In this way, the PCM can open or close the wastegate to control the turbochargers’ rotational speed- if the wastegate is closed, the drive pressure increases, and the boost pressure increases by a predictable amount because the turbocharger speeds up. Conversely, if the wastegate opens, drive pressure decreases, and boost pressure drops by a predictable amount because the turbocharger slows down.
While this arrangement works reasonably well, it does have the disadvantage that it produces large fluctuations in boost pressure, since the wastegate is either fully open or fully closed. Therefore, by adding a position sensor to the wastegate to monitor the position of the wastegate relative to known open and closed positions, the PCM can exercise precise control over the position of the wastegate. Thus, in a fully functional system, the PCM can sense when the boost pressure is approaching the maximum allowable threshold and open the wastegate by a calculated percentage, as opposed to opening it fully to dump all the available drive pressure into the exhaust system.
Similarly, by using pre-programmed look-up tables, the PCM can also sense when the boost pressure is approaching a less than ideal value via input data from the boost control sensor. Based on this data, the PCM can then adjust the position of the wastegate in both directions by small increments to maintain the boost pressure at an ideal level during much of the engine’s operating range. The practical advantages of this are that-
- turbo lag is reduced, if not eliminated at low engine speeds
- over boost conditions are prevented at mid to high engine speeds
- boost pressure is kept closer to ideal values more often than is possible to do without a wastegate position sensor
When a fault, defect, or malfunction occurs that prevents the PCM from determining the actual position of the wastegate, as opposed to its desired position, it will recognize that it cannot control the boost pressure effectively, and it will set code P2562 and illuminate a warning light as a result.
Where is the P2562 sensor located?
This image shows an example of a typical vacuum controlled turbocharger wastegate actuator. In this example, the red circle indicates the integral position sensor; the green arrow indicates the attachment point for the vacuum system that controls the actuator, and the yellow arrow indicates the point where the actuator attaches to the actual turbocharger wastegate.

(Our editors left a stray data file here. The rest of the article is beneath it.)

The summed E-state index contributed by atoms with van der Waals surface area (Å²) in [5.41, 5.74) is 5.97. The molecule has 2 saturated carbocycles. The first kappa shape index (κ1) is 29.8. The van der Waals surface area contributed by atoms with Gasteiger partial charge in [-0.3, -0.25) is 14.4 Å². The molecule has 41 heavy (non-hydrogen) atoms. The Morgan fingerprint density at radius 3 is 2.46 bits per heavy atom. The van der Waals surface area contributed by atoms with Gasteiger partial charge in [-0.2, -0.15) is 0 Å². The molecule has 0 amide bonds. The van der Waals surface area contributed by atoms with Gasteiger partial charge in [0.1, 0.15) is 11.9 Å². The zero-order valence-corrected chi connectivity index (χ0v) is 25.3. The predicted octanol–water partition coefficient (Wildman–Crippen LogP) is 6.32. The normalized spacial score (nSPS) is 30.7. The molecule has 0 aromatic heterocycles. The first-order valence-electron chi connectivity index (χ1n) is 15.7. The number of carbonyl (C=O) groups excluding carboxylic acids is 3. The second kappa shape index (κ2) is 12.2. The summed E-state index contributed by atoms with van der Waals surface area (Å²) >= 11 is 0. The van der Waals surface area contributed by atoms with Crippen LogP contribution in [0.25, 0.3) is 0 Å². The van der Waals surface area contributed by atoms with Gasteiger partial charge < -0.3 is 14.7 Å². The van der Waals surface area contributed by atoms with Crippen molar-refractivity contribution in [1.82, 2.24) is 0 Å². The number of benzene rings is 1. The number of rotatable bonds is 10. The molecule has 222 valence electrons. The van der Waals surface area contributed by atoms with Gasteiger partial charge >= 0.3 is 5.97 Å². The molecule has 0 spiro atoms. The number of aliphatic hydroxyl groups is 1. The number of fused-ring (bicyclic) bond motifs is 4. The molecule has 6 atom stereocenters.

Note, though, that while most vacuum controlled wastegate actuators are located directly on turbochargers and follow this general pattern, some electrically operated actuators may have a single connector that serves both the actuator’s stepper motor and the incorporated position sensor. If there is any doubt about whether a wastegate is controlled by a vacuum or an electric stepper motor, look for a vacuum attachment point as shown here. If there are no vacuum connections, the actuator is electronically controlled. Be aware, though, that in many cases, the position sensor is incorporated into the actuator. In these cases, the actuator and position sensor must be replaced as an assembly.
What are the common causes of code P2562?
Common causes of code P2562 are largely similar across all applications, and could include one or more of the following-
- Damaged, burnt, shorted, disconnected, or corroded wiring and/or connectors
- Mechanical failure of the wastegate
- Gross leaks in intake ducting
What are the symptoms of code P2562?
Common symptoms of code P2562 are much the same across all applications, but note that depending on both the application and the nature of the problem, the severity of one or more symptoms listed here could vary between applications-
- Stored trouble code and illuminated warning light
- Turbo lag may be excessive
- Varying degrees of power loss may be present
- Fuel consumption may increase
- Over-, or under boost conditions may occur under some operating conditions, but note that these conditions will typically be indicated by dedicated codes in addition to P2562
- Misfires at high engine speeds may occur on some applications as the result of abnormal boost conditions